Boat carrying 500 asylum seekers disappears in Mediterranean Sea
Two humanitarian ships fail to find vessel in distress after rescue groups lose contact with those onboard.
A boat carrying about 500 asylum seekers, including a newborn baby and pregnant women, has disappeared in the central Mediterranean, according to two humanitarian organisations.
Alarm Phone, a group that picks up calls from refugee vessels in distress, said on Friday that it had lost contact with the boat on Wednesday morning.
At the time, the boat was adrift with no working engine in high seas about 320km (200 miles) north of the Libyan port of Benghazi and more than 400km (250 miles) away from Malta and Italy’s southern island of Sicily.
Italian NGO Emergency said on Thursday that its Life Support ship and the Ocean Viking, another charity vessel, had looked for the missing boat for 24 hours but found no sign of it or any shipwreck.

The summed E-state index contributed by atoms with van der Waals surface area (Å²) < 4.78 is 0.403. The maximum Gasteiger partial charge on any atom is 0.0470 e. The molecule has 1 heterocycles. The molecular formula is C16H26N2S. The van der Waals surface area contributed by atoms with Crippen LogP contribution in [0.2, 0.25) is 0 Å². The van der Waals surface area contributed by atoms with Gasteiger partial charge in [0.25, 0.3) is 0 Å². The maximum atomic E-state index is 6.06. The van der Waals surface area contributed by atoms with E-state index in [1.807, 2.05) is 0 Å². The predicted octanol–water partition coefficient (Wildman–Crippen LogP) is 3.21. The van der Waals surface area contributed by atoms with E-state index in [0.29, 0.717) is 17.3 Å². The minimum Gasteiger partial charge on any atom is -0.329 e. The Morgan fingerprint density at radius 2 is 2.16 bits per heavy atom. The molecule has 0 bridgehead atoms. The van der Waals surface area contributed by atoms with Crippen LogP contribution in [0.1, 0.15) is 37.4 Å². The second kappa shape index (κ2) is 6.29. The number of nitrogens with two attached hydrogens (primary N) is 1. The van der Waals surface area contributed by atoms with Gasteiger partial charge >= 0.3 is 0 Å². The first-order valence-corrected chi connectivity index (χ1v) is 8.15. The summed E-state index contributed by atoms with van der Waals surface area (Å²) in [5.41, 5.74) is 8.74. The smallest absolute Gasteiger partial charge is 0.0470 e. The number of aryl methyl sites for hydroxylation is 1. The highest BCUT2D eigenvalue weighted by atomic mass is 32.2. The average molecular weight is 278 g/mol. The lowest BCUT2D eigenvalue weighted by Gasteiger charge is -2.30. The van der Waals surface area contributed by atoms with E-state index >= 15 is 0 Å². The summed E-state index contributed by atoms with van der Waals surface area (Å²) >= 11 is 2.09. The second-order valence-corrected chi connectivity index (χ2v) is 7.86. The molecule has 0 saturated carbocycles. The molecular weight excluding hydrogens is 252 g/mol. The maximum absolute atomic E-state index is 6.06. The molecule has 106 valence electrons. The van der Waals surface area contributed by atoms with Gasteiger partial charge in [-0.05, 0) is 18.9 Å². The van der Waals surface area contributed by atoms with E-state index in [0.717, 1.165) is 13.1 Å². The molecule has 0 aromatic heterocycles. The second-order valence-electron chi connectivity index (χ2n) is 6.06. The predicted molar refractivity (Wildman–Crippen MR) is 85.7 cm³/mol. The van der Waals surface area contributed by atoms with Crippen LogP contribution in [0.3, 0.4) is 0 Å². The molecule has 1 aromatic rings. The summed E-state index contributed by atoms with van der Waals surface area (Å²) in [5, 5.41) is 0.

A spokesperson for Emergency said on Friday that the search was continuing, adding that the people onboard might have been picked up by another boat or may have managed to fix their engine and continue sailing towards Sicily.
The Italian coastguard on Thursday reported the rescue of 423 people and 671 people in two separate operations in Italian search and rescue waters, and Alarm Phone said they were unrelated to the missing boat.
In a separate incident, the German charity SOS Humanity said 27 people were picked up at sea by an oil tanker and illegally taken back to Libya.
Under international humanitarian law, asylum seekers cannot be forcibly returned to countries where they risk harsh treatment, and widespread refugee abuse has been extensively documented in Libya.
Performance Shipping, the Greek company that owns the P Long Beach tanker allegedly involved in the incident, did not immediately respond to a request for comment.
European governments have taken an increasingly hard line on migration, including in Italy, which is facing a surge in sea arrivals.
More than 47,000 refugees have arrived by boat so far this year, up from about 18,000 in the same period of 2022.